A young man becomes manipulated by his imaginary friend to exact revenge on his tormenting co-workers.
My Bloody Banjo stars relative newcomer, James Hamer-Morton as the nebbish Peltzer Arbuckle. Peltzer’s mother has died and left him with the family home and an inheritance. His recent girlfriend, Deetz (Dani Thompson, Rock Band Vs. Vampires), is far too hot to be dating someone such as Peltzer, so there’s something going on with her. Wisely, he doesn’t even trust her enough to have sex with her condom-free. The fact is, she and his abusive boss, Mr. Sawyer (Vito Trigo) are making him a cuckold and have designs on his house and his money. In time, they trick him into marrying Deetz hoping to murder him afterwards.
Meanwhile, at the office, Peltzer’s ex-girlfriend, Melissa (Serena Chloe Gardner, She’s Dead) is dating Mr. Sawyer’s equally abusive superior, Stiles Rembrandt (Clay von Carlowitz, Return to Nuke ‘Em High Volume 2). She still want to be friends with Peltzer, but, in time, we find she still has feeling for him. Peltzer insists on staying loyal to Deetz, despite the abusive treatment he receives from her.
Abuse of the perceived weak among the office workers is a running theme in this flick. It makes sense that revenge would follow. Both Sawyer and Rembrandt enjoy yelling and belittling those they find timid. Many of the other workers join in. Since she also works in the office, Deetz can be included with them. It gets so bad at one point that Clyde (Laurence R. Harvey, Human Centipede 2) is driven to suicide. I really would’ve gotten pretty angry at Peltzer’s spinelessness if it wasn’t for the godawful acting on display here.
At one point during the course of the film, Peltzer decides to stop taking his meds. This and the extreme bullying triggers the re-emergence of his “imaginary friend” Ronnie (Damian Morter, HellBilly 58). This imaginary friend made an appearance years earlier that lead to the meds in the first place. So, once again things get bad when Ronnie helps out with some bloody revenge against Peltzer’s tormentors.
Truth be told, both Hamer-Morton and Gardner are just fine; it’s really Trigo, Carlowitz, and Thompson who are the main offenders. Thompson is nearly tolerable, but that may be because of her ample bosom. But, really, all three display some of the most grating performances that I’ve ever seen. Harvey, not surprisingly, gives the best performance in the entire cast.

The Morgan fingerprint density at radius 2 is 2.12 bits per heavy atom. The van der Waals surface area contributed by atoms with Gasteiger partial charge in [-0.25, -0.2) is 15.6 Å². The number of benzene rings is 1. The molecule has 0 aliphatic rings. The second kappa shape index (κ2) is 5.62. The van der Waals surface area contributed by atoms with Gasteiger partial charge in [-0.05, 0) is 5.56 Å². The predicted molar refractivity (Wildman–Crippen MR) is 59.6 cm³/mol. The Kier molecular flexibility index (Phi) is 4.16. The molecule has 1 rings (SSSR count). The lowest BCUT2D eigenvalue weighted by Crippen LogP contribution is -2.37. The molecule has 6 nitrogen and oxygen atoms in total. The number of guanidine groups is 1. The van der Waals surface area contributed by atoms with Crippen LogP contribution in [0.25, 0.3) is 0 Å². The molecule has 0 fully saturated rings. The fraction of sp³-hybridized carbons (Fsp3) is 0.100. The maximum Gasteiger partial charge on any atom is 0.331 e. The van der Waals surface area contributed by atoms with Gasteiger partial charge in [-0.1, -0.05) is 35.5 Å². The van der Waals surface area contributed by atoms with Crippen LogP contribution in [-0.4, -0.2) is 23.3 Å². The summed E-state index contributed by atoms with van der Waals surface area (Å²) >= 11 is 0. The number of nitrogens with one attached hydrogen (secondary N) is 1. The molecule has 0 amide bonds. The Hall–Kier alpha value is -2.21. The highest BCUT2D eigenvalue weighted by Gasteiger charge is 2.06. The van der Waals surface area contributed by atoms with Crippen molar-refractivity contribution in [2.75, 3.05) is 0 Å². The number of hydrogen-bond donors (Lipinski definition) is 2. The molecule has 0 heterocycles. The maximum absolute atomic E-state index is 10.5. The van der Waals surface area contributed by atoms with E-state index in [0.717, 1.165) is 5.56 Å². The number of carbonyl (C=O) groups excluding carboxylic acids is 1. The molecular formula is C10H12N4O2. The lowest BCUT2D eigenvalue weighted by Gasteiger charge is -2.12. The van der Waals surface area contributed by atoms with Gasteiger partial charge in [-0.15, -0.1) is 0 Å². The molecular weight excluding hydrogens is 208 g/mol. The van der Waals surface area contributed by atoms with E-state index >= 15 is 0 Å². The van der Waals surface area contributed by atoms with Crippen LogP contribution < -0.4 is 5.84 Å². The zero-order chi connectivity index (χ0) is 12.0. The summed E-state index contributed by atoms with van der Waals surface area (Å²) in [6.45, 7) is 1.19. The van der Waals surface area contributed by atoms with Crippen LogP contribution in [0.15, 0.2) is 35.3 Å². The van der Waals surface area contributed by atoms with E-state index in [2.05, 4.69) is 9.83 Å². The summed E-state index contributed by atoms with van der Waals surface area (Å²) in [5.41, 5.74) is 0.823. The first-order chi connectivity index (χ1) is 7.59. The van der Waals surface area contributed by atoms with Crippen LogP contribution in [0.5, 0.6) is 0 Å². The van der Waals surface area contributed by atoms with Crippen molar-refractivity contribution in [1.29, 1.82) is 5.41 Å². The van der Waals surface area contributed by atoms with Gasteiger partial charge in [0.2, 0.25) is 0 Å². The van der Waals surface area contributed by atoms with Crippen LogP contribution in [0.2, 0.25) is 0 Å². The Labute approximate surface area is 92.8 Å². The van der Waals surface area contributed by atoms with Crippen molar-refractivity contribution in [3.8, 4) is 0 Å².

This site featured the trailer to this film recently. I didn’t watch it. Based on the title I would have guessed this was a backwoods mad slasher film with the killer dispatching city folk with a banjo. That is pretty far from what this film is about. The banjo in the title, I’m guessing, is in reference to Peltzer’s penis, which somehow becomes injured during a rather aggressive bout of sex with Deetz. I’m also guessing Ronnie is his screwed up libido, repressed and acting out. But, this plays more like a much more adult and demented take Drop Dead Fred. Too bad it’s also a very dreadful viewing experience.
Out of the handful of movies I’ve seen from Midnight Releasing, not one of them I would recommend. It’s like they specialize in unwatchable flicks. This may have to be the most unpleasant one I’ve seen from them. Aside from being poorly lit, bad over-the-top acting, and clueless direction, the movie just has no energy. For much of the running time it’s just feels dreary: sluggish, annoying, and lacks any sense of fun.
In time, though, when the imaginary friend makes an appearance there is an attempt at some sense of whimsy. But, the direction is so bad that the attempt falls flat and is ineffective. There is a rather tense sequence near the ending that gives some hope that, writer/director Liam Regan (Return to Nuke ‘Em High Volume 2) will get better with time. But, this comes far too late in its running time to save this picture.
The one thing that I did feel that was done really well was the practical gore effects. The highlight is when a guy gets his head chopped up while it’s still attached to his body. But, sadly, these are too few and far between to use as an excuse to sit through this flick.
1 out of 5 shrouds